Increase Leg Power and Safety with Reactive Depth Jumps
After posting a very popular article on 5 of my favorite lower body power exercises, I had a lot of people contact me asking if I could break down a few exercises further. Today, I wanted to share an exercise I think needs to be a staple in many ground-based jumping sports like gymnastics. They are called “reactive depth jumps”.
Although these are certainly not a new exercise, I think they are something that is still very undervalued or not performed as well. The goal is to
- Have the athlete drop from an appropriately sized box and quickly absorb the landing impact with the highest quality possible
- Minimize the time change from absorbing force to producing it
- Utilize the entire lower body to produce triple extension and reach maximal height, focusing on external cueing (“hit your head on the ceiling”) to produce more force
- Safely return back to the landing position
I mentioned the “highest quality possible” as the main goal. That means that during these landing drills we want to make sure
- The core should is engaged in a 360-degree manner
- The knees track well relatively in line with the 2nd toe
- The hips/posterior chain are active with good co-contraction
- The weight is equal between both feet
We want the athlete to avoid
- The knees caving in excessively with flat feet, or the knees bowing out excessively
- An overextended and non-engaged core positions
- Excessive knee movement over the toes
- The body weight being unintentionally shifted all to one leg
(For more on the specifics of landing technique, check out this article I wrote last year)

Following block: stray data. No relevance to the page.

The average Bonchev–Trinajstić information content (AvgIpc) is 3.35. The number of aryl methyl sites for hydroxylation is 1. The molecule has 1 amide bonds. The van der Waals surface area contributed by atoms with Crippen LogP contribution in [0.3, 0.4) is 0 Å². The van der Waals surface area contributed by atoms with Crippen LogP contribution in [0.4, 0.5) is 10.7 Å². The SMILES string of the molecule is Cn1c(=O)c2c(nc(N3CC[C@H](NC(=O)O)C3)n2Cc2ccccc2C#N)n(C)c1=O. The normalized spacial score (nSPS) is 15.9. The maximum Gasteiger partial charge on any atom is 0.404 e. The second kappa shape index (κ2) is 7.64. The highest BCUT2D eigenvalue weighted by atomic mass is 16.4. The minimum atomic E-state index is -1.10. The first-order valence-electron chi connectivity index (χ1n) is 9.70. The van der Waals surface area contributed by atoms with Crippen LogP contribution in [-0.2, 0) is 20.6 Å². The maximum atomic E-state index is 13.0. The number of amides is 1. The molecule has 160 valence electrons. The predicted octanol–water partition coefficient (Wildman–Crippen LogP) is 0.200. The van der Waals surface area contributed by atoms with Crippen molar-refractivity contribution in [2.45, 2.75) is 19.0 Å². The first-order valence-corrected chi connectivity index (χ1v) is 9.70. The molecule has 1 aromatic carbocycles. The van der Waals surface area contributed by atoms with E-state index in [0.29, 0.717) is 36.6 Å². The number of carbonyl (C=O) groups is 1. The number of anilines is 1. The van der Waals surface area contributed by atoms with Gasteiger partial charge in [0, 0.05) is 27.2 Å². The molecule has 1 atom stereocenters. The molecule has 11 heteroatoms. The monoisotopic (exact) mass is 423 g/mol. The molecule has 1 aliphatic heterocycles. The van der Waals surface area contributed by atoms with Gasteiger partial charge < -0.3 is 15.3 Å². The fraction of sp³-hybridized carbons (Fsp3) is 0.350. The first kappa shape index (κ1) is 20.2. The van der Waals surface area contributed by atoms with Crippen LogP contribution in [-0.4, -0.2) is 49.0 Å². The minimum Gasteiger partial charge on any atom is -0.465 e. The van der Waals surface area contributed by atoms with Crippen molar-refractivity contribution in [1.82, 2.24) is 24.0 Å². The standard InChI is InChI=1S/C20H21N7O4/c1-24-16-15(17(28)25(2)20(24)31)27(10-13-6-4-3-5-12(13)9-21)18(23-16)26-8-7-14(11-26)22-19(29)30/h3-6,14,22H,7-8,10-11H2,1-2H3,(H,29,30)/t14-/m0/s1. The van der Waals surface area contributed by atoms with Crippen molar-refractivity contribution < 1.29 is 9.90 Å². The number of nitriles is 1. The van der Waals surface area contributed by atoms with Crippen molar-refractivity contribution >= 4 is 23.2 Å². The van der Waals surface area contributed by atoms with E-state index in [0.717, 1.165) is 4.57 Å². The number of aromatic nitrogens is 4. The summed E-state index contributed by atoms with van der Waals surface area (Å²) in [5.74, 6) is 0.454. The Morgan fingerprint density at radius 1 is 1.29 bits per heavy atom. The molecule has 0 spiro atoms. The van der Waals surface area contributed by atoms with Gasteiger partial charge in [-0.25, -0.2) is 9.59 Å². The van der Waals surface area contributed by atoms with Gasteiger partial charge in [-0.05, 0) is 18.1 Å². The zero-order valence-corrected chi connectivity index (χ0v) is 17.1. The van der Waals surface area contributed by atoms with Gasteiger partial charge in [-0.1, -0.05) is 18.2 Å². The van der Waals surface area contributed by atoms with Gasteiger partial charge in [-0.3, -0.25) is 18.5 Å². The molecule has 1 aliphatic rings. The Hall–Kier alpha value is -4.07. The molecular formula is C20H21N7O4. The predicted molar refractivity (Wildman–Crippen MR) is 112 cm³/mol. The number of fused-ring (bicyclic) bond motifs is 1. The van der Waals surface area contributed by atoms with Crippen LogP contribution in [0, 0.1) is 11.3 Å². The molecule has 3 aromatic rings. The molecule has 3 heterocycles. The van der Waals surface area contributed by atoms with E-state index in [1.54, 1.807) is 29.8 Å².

As you can see in this variation, I am having the athletes perform a reactive jump to max height focus twice, and then perform jumps for max distance twice. I like this variation to help the athlete focus on different intentional qualities, but also condense the benefits of vertical and horizontal based force production (think goals of jumping higher vs sprinting faster)
Why Bother Using It?
From a performance standpoint, there are many well-established benefits to jump training with proper mechanics for increased power development / force transfer. Tapping into the mechanisms of reactivity and plyometrics can go a long way to boost performance.
From the medical point of view, I can’t overstate enough how important it is to teach and train proper landing mechanics, force transfers, and energy dispersion techniques. It’s still shocking to me just how many athletes in gymnastics (and other sports) are plagued with lower body injuries ( more research articles here, here, here, here, and here)
I am currently treating many athletes sidelined in the middle of the competition season with various lower body injuries, both over use and traumatic one time events. Many of them are directly tied to lower body force absorption skills like seen above. Putting squatting drills in the daily warm up as well as building lower body capacity in strength is of huge importance.
This athletic quality is something that must be taught in depth (hah, get it?), trained on a regular basis, and also manipulated safely to best prepare the athlete for very high forces. There are hundreds of progressions and regressions for this type of category of exercise. Some include changing box height, using double or single leg progressions, changing the number of ground contacts, adding rotational components, including sprinting / jumping mechanics, training in states of fatigue, and more.
For now, I hope people look into how to correctly teach and best apply these types of drills. Best of luck!
Dave Tilley DPT, SCS